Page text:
Did your students meet the target? What is your evidence?
How do your students know if they met the target?
The answer to the first question often is, “I think they did and I’ll know when I score their work.”
The answer to the second question is almost always, “They know they met it if they score 80% or better on their assignment or assessment.” OR “They know when I tell them.”
I’ve been trying to dig a little deeper on that second question and have asked some of you how your students would know if you weren’t there to tell them. How would they know when they walked out of your classroom at the end of the class period without a score or feedback from you?
That takes us to Success Criteria. What is Success Criteria? How is it connected to my learning goal?
A learning goal is the specific curriculum expectation (from the Kentucky Academic Standards or other standards for your subject matter) re-phrased in student friendly language. One cannot assume that students understand this goal because you wrote it in student friendly language. Displaying the goal on the board and/or stating it aloud to the class are not enough. Ask a few students to tell the class what it means. Correct any misconceptions.
Tips for Using Learning Goals Effectively:
-Separate the learning goal from the activity instructions (WALT=We Are Learning To…)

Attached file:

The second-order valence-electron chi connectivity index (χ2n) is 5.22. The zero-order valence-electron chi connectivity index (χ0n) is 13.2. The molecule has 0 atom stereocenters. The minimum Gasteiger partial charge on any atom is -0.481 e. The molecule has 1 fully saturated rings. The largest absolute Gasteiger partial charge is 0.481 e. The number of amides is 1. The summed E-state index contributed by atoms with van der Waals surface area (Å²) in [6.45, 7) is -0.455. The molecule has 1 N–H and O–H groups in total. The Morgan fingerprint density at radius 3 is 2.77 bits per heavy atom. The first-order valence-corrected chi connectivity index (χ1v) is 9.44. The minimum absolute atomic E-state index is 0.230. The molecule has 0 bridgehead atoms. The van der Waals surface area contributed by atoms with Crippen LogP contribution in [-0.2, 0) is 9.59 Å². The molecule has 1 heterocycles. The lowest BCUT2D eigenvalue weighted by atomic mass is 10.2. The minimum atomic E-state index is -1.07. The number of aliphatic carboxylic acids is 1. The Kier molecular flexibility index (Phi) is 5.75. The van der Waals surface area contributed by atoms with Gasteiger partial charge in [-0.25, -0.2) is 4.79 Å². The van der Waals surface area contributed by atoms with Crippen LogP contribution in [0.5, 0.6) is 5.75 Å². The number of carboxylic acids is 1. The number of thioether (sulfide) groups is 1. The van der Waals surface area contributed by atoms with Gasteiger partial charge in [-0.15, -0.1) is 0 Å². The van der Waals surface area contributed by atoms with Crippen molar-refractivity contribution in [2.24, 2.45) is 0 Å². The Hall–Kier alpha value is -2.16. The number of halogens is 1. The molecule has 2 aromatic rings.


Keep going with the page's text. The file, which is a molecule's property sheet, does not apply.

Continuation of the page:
-Tell pupils why they are learning it (TMB=This Matters Because)
-Use child-friendly language
-Ensure that students understand the language used
-Make it visible in the classroom—ensure that it is displayed throughout the learning
-Allow time for discussion of the goal with students
Success criteria are specific, concrete, measurable statements that describe what success looks like when the learning goal is reached. Students should be able to compare their work to these statements and know if they have met the goal/target for the lesson.
Effective Success Criteria…
-Are linked to the learning goal
-Are specific to an activity
-Are discussed and agreed upon with students prior to undertaking the activity (WALF—We Are Looking For…)
-Provide a scaffold and focus for students while engaged in the activity
-Are used as the basis for feedback and peer/self-assessment
Why are Success Criteria Important?
-Encourage independent learning
-Enable accurate feedback
-Enable students to be accountable for their learning
Benefits of clear Learning Goals & Success Criteria:
-Success can be achieved by all students
-Students are able to discuss their work with others
-Empowers students to become more independent learners
-Sharing learning goals and success criteria at the beginning of the lesson results in teachers and students working toward a common goal
Examples: (There is a Success Criteria board on my Pinterest for more Anchor Charts)